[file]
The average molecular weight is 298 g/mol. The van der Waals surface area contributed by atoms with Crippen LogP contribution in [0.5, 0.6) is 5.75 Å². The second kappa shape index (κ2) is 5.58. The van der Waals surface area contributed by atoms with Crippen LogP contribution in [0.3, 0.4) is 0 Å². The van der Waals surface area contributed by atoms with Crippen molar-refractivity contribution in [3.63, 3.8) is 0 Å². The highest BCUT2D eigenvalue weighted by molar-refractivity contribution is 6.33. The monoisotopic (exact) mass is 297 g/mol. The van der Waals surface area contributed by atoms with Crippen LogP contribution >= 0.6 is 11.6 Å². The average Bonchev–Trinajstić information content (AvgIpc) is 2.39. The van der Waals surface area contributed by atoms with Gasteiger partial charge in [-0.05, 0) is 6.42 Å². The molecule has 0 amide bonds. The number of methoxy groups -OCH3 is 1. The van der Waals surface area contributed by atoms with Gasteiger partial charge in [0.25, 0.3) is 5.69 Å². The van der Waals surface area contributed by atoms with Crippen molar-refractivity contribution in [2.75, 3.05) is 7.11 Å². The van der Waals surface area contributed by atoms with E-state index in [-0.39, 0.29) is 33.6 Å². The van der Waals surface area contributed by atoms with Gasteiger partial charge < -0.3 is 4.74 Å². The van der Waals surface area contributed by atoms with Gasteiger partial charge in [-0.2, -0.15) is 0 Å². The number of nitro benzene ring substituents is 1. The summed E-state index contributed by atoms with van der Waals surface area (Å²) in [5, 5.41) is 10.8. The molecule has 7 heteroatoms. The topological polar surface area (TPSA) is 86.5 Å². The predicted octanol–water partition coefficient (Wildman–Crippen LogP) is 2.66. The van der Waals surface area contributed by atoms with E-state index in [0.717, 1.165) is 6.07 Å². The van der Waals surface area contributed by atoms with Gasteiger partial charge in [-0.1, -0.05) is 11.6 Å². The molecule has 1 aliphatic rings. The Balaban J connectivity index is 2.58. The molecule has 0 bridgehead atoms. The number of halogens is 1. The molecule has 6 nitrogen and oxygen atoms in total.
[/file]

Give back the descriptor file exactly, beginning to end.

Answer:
The average molecular weight is 298 g/mol. The van der Waals surface area contributed by atoms with Crippen LogP contribution in [0.5, 0.6) is 5.75 Å². The second kappa shape index (κ2) is 5.58. The van der Waals surface area contributed by atoms with Crippen LogP contribution in [0.3, 0.4) is 0 Å². The van der Waals surface area contributed by atoms with Crippen molar-refractivity contribution in [3.63, 3.8) is 0 Å². The highest BCUT2D eigenvalue weighted by molar-refractivity contribution is 6.33. The monoisotopic (exact) mass is 297 g/mol. The van der Waals surface area contributed by atoms with Crippen LogP contribution >= 0.6 is 11.6 Å². The average Bonchev–Trinajstić information content (AvgIpc) is 2.39. The van der Waals surface area contributed by atoms with Gasteiger partial charge in [-0.05, 0) is 6.42 Å². The molecule has 0 amide bonds. The number of methoxy groups -OCH3 is 1. The van der Waals surface area contributed by atoms with Gasteiger partial charge in [0.25, 0.3) is 5.69 Å². The van der Waals surface area contributed by atoms with Crippen molar-refractivity contribution in [2.75, 3.05) is 7.11 Å². The van der Waals surface area contributed by atoms with E-state index in [-0.39, 0.29) is 33.6 Å². The van der Waals surface area contributed by atoms with Gasteiger partial charge < -0.3 is 4.74 Å². The van der Waals surface area contributed by atoms with Gasteiger partial charge in [-0.2, -0.15) is 0 Å². The number of nitro benzene ring substituents is 1. The summed E-state index contributed by atoms with van der Waals surface area (Å²) in [5, 5.41) is 10.8. The molecule has 7 heteroatoms. The topological polar surface area (TPSA) is 86.5 Å². The predicted octanol–water partition coefficient (Wildman–Crippen LogP) is 2.66. The van der Waals surface area contributed by atoms with E-state index in [0.717, 1.165) is 6.07 Å². The van der Waals surface area contributed by atoms with Gasteiger partial charge in [-0.1, -0.05) is 11.6 Å². The molecule has 1 aliphatic rings. The Balaban J connectivity index is 2.58. The molecule has 0 bridgehead atoms. The number of halogens is 1. The molecule has 6 nitrogen and oxygen atoms in total.